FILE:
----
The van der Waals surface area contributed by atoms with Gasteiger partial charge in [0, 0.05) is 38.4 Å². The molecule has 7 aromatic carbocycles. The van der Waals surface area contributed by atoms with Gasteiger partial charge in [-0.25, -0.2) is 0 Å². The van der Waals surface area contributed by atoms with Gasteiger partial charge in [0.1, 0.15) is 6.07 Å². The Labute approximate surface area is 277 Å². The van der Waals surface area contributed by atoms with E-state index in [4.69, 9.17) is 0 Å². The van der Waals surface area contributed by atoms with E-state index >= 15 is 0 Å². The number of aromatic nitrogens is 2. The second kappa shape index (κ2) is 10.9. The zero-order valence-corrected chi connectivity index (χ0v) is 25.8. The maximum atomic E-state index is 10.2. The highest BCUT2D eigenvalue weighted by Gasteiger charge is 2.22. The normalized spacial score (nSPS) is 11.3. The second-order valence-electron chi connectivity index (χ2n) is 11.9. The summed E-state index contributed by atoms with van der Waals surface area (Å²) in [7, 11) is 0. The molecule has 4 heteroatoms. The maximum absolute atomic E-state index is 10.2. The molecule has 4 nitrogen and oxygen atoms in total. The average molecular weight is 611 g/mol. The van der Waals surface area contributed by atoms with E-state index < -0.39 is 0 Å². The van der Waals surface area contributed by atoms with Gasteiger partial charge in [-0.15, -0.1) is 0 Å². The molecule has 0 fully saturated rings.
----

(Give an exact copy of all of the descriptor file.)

The van der Waals surface area contributed by atoms with Gasteiger partial charge in [0, 0.05) is 38.4 Å². The molecule has 7 aromatic carbocycles. The van der Waals surface area contributed by atoms with Gasteiger partial charge in [-0.25, -0.2) is 0 Å². The van der Waals surface area contributed by atoms with Gasteiger partial charge in [0.1, 0.15) is 6.07 Å². The Labute approximate surface area is 277 Å². The van der Waals surface area contributed by atoms with E-state index in [4.69, 9.17) is 0 Å². The van der Waals surface area contributed by atoms with E-state index >= 15 is 0 Å². The number of aromatic nitrogens is 2. The second kappa shape index (κ2) is 10.9. The zero-order valence-corrected chi connectivity index (χ0v) is 25.8. The maximum atomic E-state index is 10.2. The highest BCUT2D eigenvalue weighted by Gasteiger charge is 2.22. The normalized spacial score (nSPS) is 11.3. The second-order valence-electron chi connectivity index (χ2n) is 11.9. The summed E-state index contributed by atoms with van der Waals surface area (Å²) in [7, 11) is 0. The molecule has 4 heteroatoms. The maximum absolute atomic E-state index is 10.2. The molecule has 4 nitrogen and oxygen atoms in total. The average molecular weight is 611 g/mol. The van der Waals surface area contributed by atoms with E-state index < -0.39 is 0 Å². The van der Waals surface area contributed by atoms with Gasteiger partial charge in [-0.15, -0.1) is 0 Å². The molecule has 0 fully saturated rings.